Things I’ve learned: Calm Photos

The advent of high quality digital photography has allowed photographers to capture scenes that would be nearly impossible with film in the past. By combining different exposures, and using various ISO settings, photographers are able to create idealized photos of very dynamic scenes. These photos are often awe inspiring when shared on photo forums.

This past September, I shared several new prints at ArtWalk on the Bay — a leading art event in San Diego. While setting up my booth, I made an observation about my work. All of my images are calm. They reflect a quiet moment — one of contemplation, and serenity. Even my most dynamic photo — a seascape taken in La Jolla, has a calm hush to it.

When printed large and hung on a wall, a calm photo will add to the ambiance of a room. It serves as a reassuring breath of fresh air.

Conversely, a ultra dynamic photo has the opposite effect when hung on a wall. This visual noise of the image dominates the room, overpowering the decor. An image that stands out in a photography forum because of its dynamic appeal may be the worst when hung on a wall.

Regardless if you are shooting film or digital, the experience of viewing a print is much different than viewing online. An print doesn’t need to SCREAM AT THE VIEWER to be good.

Yesterday, I hung two new photos in my house. A framed 20″x 25″ print of  Approaching Storm now sits above the couch in my living room, and a framed 20″x 25″ of Thermal Spring now hangs over my mantle. These two photos changed the overall feel of the room. A calm, reassuring feeling now prevails.

9 Responses to “Things I’ve learned: Calm Photos”

  1. bob Says:

    very true, now you have to take other sean’s to round out your life as a photographer. I know it will be great what ever you decide to do.

  2. john salgado Says:

    Great post Ben, something about printing one’s images makes it feel as if you have completed the process, giving life to your vision.

    • Ben Horne Says:

      I definitely love the process of making a print. It provides a satisfying end-point to the journey of that image. That’s the thing I love about photography, there is often a defined beginning, middle, and end.

  3. Nicolas Belokurov Says:

    IMO, it all has to do with focal distances. Just check for yourself the lenses most used by the most popular photogs on the landscape sharing forums- between 14 and 24mm. From the compositional point of view, the options with an UWA are quite limited, so almost every big internet hit is about a branch or a flower on the FG and some thermonuclear sunset/sunrise on the BG. I don’t have anything against these shots, in fact I’ve done quite a few of them and enjoy creating them from time to time, but what “focals” used the classical landscape painters? Normal and short tele and that’s what the folks over in Louvre hang on the walls.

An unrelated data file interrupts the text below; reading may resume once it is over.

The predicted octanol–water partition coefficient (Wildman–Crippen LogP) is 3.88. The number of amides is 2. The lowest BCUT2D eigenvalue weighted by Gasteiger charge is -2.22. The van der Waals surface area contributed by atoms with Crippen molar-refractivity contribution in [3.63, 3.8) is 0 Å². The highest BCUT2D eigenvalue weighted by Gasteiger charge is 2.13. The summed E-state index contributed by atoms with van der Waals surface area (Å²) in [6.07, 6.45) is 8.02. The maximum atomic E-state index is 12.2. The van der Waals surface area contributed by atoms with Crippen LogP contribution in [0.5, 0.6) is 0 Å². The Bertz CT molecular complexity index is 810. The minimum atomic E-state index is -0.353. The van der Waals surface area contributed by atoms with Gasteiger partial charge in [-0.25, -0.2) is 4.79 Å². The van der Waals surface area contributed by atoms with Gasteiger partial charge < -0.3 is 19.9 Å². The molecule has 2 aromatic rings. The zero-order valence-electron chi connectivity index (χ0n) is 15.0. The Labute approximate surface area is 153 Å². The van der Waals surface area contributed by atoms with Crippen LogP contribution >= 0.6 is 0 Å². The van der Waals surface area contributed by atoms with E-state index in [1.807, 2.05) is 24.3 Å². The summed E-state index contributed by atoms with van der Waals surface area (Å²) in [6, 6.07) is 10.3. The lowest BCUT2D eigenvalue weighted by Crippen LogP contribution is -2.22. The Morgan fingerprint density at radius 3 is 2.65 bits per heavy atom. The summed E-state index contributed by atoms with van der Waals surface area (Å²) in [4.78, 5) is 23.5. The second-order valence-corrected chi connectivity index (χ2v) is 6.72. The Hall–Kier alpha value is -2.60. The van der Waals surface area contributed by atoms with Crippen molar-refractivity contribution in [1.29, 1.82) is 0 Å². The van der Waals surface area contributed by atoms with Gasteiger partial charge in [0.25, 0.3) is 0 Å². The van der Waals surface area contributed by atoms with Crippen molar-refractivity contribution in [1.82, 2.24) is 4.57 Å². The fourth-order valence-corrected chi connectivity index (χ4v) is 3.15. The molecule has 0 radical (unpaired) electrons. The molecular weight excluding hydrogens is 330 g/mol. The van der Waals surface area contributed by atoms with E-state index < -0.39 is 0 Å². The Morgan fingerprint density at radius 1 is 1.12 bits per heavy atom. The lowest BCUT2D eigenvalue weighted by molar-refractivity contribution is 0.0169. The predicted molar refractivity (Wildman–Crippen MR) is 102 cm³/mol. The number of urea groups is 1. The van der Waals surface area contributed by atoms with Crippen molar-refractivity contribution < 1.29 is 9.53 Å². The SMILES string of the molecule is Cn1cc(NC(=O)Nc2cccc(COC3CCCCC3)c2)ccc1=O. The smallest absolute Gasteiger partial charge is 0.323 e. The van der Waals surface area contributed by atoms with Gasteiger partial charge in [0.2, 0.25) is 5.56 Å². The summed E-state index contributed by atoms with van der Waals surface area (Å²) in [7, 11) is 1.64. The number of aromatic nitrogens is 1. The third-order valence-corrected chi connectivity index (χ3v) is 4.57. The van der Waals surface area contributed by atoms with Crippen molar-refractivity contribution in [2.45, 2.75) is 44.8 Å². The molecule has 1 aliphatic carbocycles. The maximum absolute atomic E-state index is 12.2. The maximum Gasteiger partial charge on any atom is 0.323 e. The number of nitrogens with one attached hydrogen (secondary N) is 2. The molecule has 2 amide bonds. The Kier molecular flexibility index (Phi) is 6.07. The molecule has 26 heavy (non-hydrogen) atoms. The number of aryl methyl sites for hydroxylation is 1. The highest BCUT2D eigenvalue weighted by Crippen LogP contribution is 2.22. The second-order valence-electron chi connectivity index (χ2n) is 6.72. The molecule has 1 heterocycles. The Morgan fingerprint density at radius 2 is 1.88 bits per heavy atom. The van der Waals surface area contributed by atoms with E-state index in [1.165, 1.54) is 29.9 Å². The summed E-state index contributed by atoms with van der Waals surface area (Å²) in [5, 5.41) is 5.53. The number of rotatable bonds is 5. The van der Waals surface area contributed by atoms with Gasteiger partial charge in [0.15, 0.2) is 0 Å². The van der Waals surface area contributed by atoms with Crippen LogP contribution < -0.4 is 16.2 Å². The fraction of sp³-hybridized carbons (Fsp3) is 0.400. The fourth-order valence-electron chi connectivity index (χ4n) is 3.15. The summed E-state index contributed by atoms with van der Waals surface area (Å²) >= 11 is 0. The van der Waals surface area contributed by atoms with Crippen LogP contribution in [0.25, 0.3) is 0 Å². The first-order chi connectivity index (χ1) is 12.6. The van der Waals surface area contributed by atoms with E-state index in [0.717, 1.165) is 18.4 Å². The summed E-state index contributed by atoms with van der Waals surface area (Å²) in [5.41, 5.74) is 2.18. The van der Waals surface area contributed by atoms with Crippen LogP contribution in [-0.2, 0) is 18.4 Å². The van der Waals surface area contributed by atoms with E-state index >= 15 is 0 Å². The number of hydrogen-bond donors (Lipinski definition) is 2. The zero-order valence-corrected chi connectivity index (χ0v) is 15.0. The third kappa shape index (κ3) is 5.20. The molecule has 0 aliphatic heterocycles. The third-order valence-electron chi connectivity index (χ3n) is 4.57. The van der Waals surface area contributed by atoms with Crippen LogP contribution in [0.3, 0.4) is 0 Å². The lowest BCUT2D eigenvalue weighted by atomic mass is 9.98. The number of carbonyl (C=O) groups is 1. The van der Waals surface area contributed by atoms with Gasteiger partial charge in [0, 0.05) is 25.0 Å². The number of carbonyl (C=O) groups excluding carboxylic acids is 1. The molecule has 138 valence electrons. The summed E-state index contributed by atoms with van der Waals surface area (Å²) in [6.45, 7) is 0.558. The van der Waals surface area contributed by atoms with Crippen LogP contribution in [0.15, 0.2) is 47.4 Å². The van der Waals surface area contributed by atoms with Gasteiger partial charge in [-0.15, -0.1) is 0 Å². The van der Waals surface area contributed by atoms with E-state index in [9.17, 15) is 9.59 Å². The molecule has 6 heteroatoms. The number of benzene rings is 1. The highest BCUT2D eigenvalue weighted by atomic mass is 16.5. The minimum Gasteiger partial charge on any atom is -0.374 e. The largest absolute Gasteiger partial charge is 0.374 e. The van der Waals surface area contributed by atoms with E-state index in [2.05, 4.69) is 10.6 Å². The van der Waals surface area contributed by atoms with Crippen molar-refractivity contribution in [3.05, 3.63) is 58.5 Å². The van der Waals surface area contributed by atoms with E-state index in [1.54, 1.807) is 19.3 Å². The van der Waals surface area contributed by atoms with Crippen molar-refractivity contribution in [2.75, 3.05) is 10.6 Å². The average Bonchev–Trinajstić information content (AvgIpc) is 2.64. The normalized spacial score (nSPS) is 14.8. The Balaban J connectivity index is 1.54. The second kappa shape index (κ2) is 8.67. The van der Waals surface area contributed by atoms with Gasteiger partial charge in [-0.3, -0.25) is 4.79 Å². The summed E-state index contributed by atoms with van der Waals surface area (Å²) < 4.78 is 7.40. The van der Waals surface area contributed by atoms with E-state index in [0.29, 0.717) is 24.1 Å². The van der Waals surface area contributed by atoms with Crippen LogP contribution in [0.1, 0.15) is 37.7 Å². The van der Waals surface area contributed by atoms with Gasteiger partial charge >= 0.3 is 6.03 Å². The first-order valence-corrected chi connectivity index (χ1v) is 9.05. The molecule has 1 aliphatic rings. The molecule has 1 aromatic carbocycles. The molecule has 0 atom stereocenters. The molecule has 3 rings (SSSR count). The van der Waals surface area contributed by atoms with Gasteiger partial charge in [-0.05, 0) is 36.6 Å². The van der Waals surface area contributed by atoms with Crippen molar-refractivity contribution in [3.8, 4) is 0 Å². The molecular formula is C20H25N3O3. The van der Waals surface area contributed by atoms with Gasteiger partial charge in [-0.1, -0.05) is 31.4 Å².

Large format, due to the technical issues related to focusing and movements tend to be very user friendly with longer focals- 150mm, 210mm, 240mm and so on. And that fact itself perhaps leads to a more contemplative and compact approach.
    It’s curious how, on forums, a “landscape lens” is always mistaken with am UWA.
    Anyway, the same, non dramatic approach can be used with digital, I just came back from a short trek, the light was too harsh for my BW 4×5 and I spent several hours just playing with comps using a 5d2 and a 50mm manual lens, it’s amazing how “largeformatish” it felt 🙂

    • Ben Horne Says:

      You’re right — it’s definitely the ultra wide angle shots that give the super dynamic shots of an exaggerated foreground and all-encompassing background. Those images certainly have a strong appeal, but they also have a tendency to scream at the viewer. Often times, less is more. A longer length, as you have mentioned, allows you to concentrate on the subject, and provide a peaceful, calm image.

      Though the wide angle on my 8×10 and 4×5 are quite wide — they are nothing like the 14mm range on a 35mm camera. I do find myself reaching more for my normal lenses lately. That is also how I have learned to “see” the subject.

  4. Christopher Maun Says:

    A well made point, Ben. I certainly have an affinity for the more calm end of the spectrum, myself. Nice choice on the new prints, btw. Those are two of my favorites from your portfolio!

    • Ben Horne Says:

      Thanks for the kind words! In the past, I have avoided hanging my own work in my house because I didn’t want to get tired of viewing it all the time, but I’ve changed my mind on that. Of the two prints I hung in my living room, I find myself looking at them quite a bit, which inspires me to go take some more shots. 🙂

  5. Jose Suro Says:

    Very true Ben! In reviewing my own large format prints they all seem to have a very quite feel to them, almost on the melancholic side. And, my most used lens on my 4×5 is the “normal” 150, followed by my 210. Very rarely do I grab for my 80 or 350.

    The funny thing is that having come back to film from digital DSLR’s when I first went to 4×5 my first lens purchase was the 80mm, thinking I shot mostly wide wide in 35mm. Now I know how wrong I was!



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